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IFT Notes for Level I CFA® Program

R38 Equity Valuation: Concepts and Basic Tools

Part 4


12. Asset-Based Valuation

An asset-based valuation of a company uses the estimates of the market or the fair value of the company’s assets and liabilities. This valuation method is appropriate for companies that have low proportion of intangible or off-the-books assets. It is commonly used for valuing private enterprises.

Other factors to consider:

  • Book values may be very different from market values.
  • Some intangible assets are not reported; asset-based value could be considered a ‘floor’ value.
  • Asset values are hard to estimate in a hyper-inflationary environment.

Some examples when this method is not appropriate:

  • A hugely popular restaurant in a rented space. The restaurant is popular because of the proprietor’s cooking skills and secret recipes. The proprietor would like to sell the business and retire. This method is not appropriate as setting a value for the proprietor’s cooking skills is challenging. Only the restaurant’s equipment, inventory, and furniture can be valued.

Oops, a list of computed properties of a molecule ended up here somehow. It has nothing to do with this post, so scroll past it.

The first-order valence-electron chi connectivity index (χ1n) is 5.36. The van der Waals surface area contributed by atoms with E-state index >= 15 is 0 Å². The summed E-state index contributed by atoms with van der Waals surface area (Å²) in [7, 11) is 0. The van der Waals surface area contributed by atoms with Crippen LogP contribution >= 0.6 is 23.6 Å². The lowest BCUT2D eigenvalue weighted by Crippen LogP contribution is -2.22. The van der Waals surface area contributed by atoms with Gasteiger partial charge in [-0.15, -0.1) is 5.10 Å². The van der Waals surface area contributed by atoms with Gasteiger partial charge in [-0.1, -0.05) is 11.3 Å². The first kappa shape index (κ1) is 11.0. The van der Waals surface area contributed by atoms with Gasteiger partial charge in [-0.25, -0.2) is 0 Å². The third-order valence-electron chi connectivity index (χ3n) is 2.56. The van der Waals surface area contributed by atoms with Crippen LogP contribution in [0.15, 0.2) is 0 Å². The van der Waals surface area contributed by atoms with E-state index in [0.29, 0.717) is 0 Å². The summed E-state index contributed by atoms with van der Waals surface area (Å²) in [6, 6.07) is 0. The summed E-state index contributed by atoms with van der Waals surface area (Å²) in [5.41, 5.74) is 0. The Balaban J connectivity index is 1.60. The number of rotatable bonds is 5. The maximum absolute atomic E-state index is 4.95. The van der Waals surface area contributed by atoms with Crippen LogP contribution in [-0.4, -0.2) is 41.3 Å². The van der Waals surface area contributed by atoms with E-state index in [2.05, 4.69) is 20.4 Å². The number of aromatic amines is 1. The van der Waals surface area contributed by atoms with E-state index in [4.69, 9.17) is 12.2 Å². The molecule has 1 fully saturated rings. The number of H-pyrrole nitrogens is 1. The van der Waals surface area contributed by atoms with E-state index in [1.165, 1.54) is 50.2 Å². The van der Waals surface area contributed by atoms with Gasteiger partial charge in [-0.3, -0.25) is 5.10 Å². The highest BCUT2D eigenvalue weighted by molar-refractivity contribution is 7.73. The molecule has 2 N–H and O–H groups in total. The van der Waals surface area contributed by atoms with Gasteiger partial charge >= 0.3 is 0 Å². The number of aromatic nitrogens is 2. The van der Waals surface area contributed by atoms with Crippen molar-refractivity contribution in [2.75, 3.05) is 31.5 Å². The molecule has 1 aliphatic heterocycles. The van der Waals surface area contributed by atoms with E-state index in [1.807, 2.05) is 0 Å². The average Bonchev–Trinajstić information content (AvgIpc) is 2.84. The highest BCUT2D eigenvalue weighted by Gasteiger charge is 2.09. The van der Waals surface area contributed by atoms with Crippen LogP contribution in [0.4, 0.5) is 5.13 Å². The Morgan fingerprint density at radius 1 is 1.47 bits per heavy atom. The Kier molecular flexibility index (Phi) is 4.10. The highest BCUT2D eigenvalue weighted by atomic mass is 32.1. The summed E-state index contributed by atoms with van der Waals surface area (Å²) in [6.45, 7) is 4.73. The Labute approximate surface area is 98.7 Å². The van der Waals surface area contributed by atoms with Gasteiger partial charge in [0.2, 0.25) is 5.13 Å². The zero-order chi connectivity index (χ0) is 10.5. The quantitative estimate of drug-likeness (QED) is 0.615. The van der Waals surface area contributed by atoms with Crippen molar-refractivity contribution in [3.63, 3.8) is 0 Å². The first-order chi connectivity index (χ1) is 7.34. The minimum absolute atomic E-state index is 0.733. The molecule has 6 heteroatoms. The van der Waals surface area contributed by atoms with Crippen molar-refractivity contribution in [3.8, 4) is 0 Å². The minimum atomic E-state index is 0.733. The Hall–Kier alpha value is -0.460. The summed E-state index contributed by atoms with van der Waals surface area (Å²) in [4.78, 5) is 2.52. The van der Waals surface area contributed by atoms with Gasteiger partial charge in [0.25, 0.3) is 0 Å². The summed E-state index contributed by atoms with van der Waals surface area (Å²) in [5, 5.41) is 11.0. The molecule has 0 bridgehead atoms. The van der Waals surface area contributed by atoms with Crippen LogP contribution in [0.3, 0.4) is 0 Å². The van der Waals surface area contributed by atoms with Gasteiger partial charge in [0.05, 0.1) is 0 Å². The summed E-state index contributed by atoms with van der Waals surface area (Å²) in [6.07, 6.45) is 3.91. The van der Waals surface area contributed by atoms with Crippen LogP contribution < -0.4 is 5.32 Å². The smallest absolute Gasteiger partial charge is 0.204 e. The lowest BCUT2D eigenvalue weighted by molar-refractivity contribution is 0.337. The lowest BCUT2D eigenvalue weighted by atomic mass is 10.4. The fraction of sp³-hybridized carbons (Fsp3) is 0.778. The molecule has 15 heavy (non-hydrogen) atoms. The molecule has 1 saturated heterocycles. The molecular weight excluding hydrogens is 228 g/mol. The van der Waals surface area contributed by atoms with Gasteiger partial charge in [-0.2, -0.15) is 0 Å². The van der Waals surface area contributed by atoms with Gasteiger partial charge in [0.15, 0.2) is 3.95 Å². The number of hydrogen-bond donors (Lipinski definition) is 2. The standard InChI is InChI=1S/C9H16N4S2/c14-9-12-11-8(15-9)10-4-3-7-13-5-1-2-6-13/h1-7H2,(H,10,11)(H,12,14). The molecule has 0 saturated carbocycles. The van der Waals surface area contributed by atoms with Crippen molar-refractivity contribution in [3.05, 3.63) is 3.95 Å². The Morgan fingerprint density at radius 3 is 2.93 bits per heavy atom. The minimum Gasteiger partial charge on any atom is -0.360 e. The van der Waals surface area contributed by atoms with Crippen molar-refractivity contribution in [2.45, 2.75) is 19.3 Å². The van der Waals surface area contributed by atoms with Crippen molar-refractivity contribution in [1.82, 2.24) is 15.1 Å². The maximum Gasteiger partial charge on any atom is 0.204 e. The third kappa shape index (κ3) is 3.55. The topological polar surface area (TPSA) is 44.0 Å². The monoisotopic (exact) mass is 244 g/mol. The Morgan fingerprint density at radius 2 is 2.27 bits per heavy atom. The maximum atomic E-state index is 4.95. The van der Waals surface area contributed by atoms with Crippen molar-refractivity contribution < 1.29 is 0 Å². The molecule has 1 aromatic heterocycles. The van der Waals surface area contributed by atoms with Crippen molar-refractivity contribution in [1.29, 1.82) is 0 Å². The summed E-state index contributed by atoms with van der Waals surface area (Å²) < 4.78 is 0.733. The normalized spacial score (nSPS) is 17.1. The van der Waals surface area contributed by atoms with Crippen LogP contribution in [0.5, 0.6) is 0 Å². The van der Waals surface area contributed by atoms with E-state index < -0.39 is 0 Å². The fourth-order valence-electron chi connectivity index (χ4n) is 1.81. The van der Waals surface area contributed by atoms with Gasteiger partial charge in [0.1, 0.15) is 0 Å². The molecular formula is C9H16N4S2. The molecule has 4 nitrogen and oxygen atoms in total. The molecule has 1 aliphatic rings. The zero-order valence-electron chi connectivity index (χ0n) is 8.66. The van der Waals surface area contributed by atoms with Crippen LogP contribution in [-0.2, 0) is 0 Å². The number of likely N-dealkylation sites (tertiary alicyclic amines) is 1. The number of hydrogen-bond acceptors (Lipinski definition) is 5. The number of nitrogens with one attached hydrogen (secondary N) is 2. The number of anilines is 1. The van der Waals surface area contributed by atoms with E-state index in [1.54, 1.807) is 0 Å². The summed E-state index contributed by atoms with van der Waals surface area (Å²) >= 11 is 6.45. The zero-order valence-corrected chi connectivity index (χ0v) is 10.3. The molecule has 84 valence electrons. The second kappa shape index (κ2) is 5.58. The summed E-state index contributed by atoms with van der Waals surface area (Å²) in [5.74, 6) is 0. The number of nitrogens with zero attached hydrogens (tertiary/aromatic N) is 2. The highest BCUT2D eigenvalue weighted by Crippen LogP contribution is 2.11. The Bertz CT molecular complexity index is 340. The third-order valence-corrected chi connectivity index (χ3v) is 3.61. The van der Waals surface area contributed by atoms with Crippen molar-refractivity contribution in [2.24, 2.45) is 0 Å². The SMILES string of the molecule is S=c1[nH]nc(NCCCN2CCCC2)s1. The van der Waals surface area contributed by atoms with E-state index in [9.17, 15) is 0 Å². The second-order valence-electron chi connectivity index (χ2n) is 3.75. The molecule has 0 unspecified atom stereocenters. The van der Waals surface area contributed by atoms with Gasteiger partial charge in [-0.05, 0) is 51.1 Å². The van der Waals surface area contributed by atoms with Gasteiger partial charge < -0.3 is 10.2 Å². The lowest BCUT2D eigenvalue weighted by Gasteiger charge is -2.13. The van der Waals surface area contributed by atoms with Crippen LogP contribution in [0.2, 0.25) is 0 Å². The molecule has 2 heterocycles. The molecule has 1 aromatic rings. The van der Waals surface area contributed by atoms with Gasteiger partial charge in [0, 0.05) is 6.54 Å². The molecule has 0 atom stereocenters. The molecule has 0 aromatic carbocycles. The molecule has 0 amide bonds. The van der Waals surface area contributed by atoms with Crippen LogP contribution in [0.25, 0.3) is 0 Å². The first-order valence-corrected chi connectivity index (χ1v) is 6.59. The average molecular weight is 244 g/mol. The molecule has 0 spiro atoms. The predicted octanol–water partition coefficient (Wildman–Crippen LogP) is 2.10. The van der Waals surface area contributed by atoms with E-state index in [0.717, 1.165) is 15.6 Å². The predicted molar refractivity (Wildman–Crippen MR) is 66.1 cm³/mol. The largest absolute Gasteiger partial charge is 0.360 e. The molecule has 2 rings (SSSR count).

• In the case of a laundry business, the equipment and inventory can be valued at depreciated value or at replacement cost. But intangibles such as convenience due to location, clever marketing, etc. cannot be assigned a value.

The tables below list the pros and cons of the different valuation models we have seen so far.

Comparables Valuation Using Multiples
Good predictor of future returns.Lagging numbers tell about past.
Widely used.Not always comparable across firms.
Easily available.Impacted by economic conditions.
Time-series comparison.Might conflict with fundamental method.
Cross-sectional comparison.Sensitive to different accounting methods.
Allows us to identify relatively underpriced securities.Negative denominator.


Based on PV of future cash flows.Inputs have to be estimated.
Widely accepted and used.Estimates sensitive to inputs.


Asset-Based Model
Floor values.Market values hard to determine.
Works when assets have easily determinable market values.Market values often different from book values.
Works well for companies that report fair values.Do not account for intangible assets.
Asset values hard to determine during hyperinflation.